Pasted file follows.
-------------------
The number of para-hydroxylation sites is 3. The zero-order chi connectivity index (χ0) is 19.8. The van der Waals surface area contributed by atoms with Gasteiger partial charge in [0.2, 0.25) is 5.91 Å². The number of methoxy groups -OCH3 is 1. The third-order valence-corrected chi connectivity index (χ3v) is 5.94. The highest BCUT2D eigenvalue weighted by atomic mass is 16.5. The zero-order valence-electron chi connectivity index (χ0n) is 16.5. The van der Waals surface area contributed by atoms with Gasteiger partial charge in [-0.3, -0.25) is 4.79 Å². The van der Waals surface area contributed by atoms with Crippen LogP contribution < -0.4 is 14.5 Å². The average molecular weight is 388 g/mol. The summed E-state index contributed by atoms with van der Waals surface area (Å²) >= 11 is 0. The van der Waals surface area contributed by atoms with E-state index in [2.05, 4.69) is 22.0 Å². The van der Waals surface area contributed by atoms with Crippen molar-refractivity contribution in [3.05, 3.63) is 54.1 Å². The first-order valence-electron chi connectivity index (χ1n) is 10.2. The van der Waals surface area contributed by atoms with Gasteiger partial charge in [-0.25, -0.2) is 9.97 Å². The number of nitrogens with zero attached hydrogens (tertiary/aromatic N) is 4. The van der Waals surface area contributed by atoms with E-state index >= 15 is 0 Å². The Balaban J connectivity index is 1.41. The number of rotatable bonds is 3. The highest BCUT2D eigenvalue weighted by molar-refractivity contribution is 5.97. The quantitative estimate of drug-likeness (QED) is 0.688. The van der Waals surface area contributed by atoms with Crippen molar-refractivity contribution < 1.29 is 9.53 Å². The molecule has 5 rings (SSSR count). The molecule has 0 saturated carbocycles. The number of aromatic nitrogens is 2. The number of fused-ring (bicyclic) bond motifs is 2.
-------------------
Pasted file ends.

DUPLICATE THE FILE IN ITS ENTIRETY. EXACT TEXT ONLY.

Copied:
The number of para-hydroxylation sites is 3. The zero-order chi connectivity index (χ0) is 19.8. The van der Waals surface area contributed by atoms with Gasteiger partial charge in [0.2, 0.25) is 5.91 Å². The number of methoxy groups -OCH3 is 1. The third-order valence-corrected chi connectivity index (χ3v) is 5.94. The highest BCUT2D eigenvalue weighted by atomic mass is 16.5. The zero-order valence-electron chi connectivity index (χ0n) is 16.5. The van der Waals surface area contributed by atoms with Gasteiger partial charge in [-0.3, -0.25) is 4.79 Å². The van der Waals surface area contributed by atoms with Crippen LogP contribution < -0.4 is 14.5 Å². The average molecular weight is 388 g/mol. The summed E-state index contributed by atoms with van der Waals surface area (Å²) >= 11 is 0. The van der Waals surface area contributed by atoms with E-state index in [2.05, 4.69) is 22.0 Å². The van der Waals surface area contributed by atoms with Crippen molar-refractivity contribution in [3.05, 3.63) is 54.1 Å². The first-order valence-electron chi connectivity index (χ1n) is 10.2. The van der Waals surface area contributed by atoms with Gasteiger partial charge in [-0.25, -0.2) is 9.97 Å². The number of nitrogens with zero attached hydrogens (tertiary/aromatic N) is 4. The van der Waals surface area contributed by atoms with E-state index >= 15 is 0 Å². The Balaban J connectivity index is 1.41. The number of rotatable bonds is 3. The highest BCUT2D eigenvalue weighted by molar-refractivity contribution is 5.97. The quantitative estimate of drug-likeness (QED) is 0.688. The van der Waals surface area contributed by atoms with Crippen molar-refractivity contribution < 1.29 is 9.53 Å². The molecule has 5 rings (SSSR count). The molecule has 0 saturated carbocycles. The number of aromatic nitrogens is 2. The number of fused-ring (bicyclic) bond motifs is 2.